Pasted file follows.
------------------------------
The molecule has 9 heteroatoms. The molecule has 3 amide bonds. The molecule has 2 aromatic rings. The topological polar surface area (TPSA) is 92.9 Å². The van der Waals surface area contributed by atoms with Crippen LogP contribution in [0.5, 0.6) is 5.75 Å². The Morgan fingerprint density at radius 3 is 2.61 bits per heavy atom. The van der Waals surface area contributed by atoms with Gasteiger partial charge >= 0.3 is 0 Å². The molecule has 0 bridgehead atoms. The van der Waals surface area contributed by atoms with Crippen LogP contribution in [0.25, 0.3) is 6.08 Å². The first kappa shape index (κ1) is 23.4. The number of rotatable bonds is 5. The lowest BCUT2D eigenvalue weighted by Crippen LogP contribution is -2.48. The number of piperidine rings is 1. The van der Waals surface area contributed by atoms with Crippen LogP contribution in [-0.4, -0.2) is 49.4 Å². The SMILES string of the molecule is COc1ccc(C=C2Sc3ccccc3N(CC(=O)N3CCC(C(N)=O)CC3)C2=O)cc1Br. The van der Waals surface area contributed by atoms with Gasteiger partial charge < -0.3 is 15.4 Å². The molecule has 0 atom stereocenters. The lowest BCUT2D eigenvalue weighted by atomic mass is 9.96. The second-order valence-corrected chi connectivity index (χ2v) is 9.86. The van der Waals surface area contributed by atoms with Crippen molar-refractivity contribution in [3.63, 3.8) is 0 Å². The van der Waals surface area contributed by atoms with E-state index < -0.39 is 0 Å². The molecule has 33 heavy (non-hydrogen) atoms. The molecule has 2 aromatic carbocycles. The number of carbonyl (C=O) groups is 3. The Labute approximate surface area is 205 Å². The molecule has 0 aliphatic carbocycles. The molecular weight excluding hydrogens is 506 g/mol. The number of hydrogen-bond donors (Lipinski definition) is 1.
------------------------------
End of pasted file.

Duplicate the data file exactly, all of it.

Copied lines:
The molecule has 9 heteroatoms. The molecule has 3 amide bonds. The molecule has 2 aromatic rings. The topological polar surface area (TPSA) is 92.9 Å². The van der Waals surface area contributed by atoms with Crippen LogP contribution in [0.5, 0.6) is 5.75 Å². The Morgan fingerprint density at radius 3 is 2.61 bits per heavy atom. The van der Waals surface area contributed by atoms with Gasteiger partial charge >= 0.3 is 0 Å². The molecule has 0 bridgehead atoms. The van der Waals surface area contributed by atoms with Crippen LogP contribution in [0.25, 0.3) is 6.08 Å². The first kappa shape index (κ1) is 23.4. The number of rotatable bonds is 5. The lowest BCUT2D eigenvalue weighted by Crippen LogP contribution is -2.48. The number of piperidine rings is 1. The van der Waals surface area contributed by atoms with Crippen LogP contribution in [-0.4, -0.2) is 49.4 Å². The SMILES string of the molecule is COc1ccc(C=C2Sc3ccccc3N(CC(=O)N3CCC(C(N)=O)CC3)C2=O)cc1Br. The van der Waals surface area contributed by atoms with Gasteiger partial charge < -0.3 is 15.4 Å². The molecule has 0 atom stereocenters. The lowest BCUT2D eigenvalue weighted by atomic mass is 9.96. The second-order valence-corrected chi connectivity index (χ2v) is 9.86. The van der Waals surface area contributed by atoms with Crippen molar-refractivity contribution in [3.63, 3.8) is 0 Å². The van der Waals surface area contributed by atoms with E-state index < -0.39 is 0 Å². The molecule has 33 heavy (non-hydrogen) atoms. The molecule has 2 aromatic carbocycles. The number of carbonyl (C=O) groups is 3. The Labute approximate surface area is 205 Å². The molecule has 0 aliphatic carbocycles. The molecular weight excluding hydrogens is 506 g/mol. The number of hydrogen-bond donors (Lipinski definition) is 1.